Are you tired of throwing the ball straight and watching as your ball rolls ineffectively into the pocket, leaving one or two pins despite seemingly powerful impacts? There is a point where inexperienced bowlers start to see the limitations of straight-shooting.

Maybe it’s when you stop using house balls and start considering buying your own ball. Maybe it’s when most bowlers you’re in league with are ripping off crazy hooks to string bunches of strikes together.

And maybe you’re watching as lane oil kills your straight shots, pushing your ball out of the pocket and your scores down.

If you truly want to become a strike machine in all sorts of lane conditions, achieving consistency with a bowling hook shot is the way to go. A great curve leads to more strikes and higher scores. And more dramatic hooks can lead to increase pin carry and even better scoring averages than that. Better pin carry means better play, and throwing a great hook shot can make that happen.

We’re here to tell you everything that you need to know about hooking a bowling ball — from the wrist support you need to the importance of the handshake position, and everything in between.

What type of bowling ball works best to throw a curve ball?

Your release point and form won’t matter if you don’t have the right bowling ball in hand. A typical plastic bowling ball offers little to no hook potential no matter what lane conditions you’re faced with. A ball with a urethane coverstock offers a bit more hook but tops out at a decent level and nothing more.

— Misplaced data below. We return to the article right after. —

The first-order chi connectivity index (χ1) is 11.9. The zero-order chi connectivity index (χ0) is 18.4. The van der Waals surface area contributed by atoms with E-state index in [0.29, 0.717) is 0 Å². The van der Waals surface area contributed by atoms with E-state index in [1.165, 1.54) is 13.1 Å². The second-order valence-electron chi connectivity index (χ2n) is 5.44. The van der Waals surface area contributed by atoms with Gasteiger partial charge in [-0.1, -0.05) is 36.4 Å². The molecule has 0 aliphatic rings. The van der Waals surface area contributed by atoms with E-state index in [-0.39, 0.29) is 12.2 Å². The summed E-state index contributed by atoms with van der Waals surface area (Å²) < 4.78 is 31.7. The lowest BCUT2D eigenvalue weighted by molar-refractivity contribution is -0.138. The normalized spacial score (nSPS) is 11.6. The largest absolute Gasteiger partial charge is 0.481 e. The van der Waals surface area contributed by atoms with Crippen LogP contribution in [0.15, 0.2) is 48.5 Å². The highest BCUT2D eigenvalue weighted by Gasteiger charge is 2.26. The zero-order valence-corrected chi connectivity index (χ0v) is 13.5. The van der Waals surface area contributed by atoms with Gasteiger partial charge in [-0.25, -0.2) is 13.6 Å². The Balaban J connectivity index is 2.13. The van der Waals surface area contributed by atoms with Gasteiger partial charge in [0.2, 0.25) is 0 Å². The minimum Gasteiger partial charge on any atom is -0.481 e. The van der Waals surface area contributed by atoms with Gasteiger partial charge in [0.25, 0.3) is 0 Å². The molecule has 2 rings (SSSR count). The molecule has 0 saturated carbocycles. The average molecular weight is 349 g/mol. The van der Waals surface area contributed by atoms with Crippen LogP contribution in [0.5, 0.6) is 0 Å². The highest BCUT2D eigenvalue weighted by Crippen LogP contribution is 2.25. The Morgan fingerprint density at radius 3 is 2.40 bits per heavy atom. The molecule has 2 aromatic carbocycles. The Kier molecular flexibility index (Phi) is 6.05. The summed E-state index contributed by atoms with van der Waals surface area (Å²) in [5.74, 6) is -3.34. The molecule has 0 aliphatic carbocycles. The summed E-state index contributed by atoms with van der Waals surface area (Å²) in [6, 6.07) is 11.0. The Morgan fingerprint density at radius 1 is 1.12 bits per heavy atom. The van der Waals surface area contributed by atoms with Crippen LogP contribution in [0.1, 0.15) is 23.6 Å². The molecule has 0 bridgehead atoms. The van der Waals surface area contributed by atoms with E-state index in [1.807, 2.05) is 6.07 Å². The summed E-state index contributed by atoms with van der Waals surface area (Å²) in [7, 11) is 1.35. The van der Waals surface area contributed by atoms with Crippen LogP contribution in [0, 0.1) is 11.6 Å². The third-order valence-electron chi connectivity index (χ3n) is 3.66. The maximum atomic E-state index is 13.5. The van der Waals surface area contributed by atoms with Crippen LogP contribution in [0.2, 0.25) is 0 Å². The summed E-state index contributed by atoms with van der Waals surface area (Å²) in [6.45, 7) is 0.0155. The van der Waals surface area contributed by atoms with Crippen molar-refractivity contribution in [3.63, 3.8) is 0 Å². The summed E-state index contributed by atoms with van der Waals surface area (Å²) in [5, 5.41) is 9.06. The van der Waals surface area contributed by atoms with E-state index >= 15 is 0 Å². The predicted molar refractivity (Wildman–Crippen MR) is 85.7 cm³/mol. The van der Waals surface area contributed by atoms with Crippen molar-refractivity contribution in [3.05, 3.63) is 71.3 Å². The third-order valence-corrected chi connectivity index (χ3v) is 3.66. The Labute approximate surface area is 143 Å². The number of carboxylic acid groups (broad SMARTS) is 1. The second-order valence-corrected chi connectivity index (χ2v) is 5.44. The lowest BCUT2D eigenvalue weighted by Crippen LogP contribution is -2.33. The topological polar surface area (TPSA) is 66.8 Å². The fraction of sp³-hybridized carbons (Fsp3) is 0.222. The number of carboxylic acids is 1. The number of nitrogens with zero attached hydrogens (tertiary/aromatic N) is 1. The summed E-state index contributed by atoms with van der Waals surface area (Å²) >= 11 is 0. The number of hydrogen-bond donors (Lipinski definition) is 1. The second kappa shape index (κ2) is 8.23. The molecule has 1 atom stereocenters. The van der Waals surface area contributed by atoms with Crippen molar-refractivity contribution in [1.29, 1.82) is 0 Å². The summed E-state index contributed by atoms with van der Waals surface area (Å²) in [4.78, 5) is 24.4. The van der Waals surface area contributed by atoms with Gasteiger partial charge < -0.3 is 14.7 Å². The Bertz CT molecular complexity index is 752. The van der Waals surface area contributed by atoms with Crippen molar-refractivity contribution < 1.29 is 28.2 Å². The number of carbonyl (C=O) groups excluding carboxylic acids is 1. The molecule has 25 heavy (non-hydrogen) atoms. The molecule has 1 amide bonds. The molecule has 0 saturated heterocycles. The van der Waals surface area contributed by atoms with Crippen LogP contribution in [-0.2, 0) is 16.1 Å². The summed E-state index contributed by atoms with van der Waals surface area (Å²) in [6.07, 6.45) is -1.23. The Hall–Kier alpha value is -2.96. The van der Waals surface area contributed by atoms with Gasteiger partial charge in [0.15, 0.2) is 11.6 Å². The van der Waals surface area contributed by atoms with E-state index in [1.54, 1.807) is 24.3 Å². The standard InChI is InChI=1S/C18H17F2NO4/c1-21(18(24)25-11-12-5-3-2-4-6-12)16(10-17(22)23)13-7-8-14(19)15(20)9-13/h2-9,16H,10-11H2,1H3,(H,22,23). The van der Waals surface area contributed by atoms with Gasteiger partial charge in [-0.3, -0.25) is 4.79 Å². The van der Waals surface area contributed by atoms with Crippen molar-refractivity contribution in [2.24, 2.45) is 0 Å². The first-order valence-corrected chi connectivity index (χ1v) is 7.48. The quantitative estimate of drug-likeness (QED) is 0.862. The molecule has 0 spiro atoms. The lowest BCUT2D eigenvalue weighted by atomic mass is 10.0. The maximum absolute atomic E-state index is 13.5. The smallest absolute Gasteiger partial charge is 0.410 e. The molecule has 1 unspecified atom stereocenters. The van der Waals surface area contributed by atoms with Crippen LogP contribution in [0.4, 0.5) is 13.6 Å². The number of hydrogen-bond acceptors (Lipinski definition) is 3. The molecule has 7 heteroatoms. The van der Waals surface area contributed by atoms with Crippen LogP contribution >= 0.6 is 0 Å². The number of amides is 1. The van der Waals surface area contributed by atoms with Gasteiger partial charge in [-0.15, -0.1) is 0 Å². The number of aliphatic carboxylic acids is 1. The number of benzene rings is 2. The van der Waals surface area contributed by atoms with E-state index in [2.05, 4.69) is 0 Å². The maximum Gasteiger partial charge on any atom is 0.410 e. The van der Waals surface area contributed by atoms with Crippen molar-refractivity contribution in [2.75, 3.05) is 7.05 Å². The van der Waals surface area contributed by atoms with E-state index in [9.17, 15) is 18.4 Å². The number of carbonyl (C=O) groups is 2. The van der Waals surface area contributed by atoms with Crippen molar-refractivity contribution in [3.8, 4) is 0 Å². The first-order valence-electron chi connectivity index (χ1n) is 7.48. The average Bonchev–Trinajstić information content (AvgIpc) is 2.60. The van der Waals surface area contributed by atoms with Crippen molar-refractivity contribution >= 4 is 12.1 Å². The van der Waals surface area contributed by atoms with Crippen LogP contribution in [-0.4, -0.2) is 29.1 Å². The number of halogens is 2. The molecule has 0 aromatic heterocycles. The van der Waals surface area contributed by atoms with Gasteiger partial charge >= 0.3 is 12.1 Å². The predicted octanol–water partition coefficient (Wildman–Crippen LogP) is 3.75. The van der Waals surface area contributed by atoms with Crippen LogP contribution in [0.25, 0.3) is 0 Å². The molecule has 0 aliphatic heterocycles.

If you want to curve a bowling ball effectively and consistently, you’re going to need a reactive resin to tackle today’s increased oil volumes. With the help of fingertip grips and a ball that offers more power and the ability to create revolutions out of nowhere, you can turn a reactive ball’s spin into a real sharp and spectacular hook shot.

Is a hook ball better for getting strikes than a straight ball?

Yes! While some bowlers prefer throwing a straight shot or a softer curve, a good hook ball is usually the final step that a player needs to take to find their game. Small curves are okay too, though, because they open up your entry angles just enough to hit the pin pocket in the perfect spot.

Practice your hooks numerous times in numerous games, over and over and over. Whether you’re on a dry lane, wet lane, or somewhere in between, a really good hook increases your strike possibilities by increasing the violence and creativity of the collisions you can create.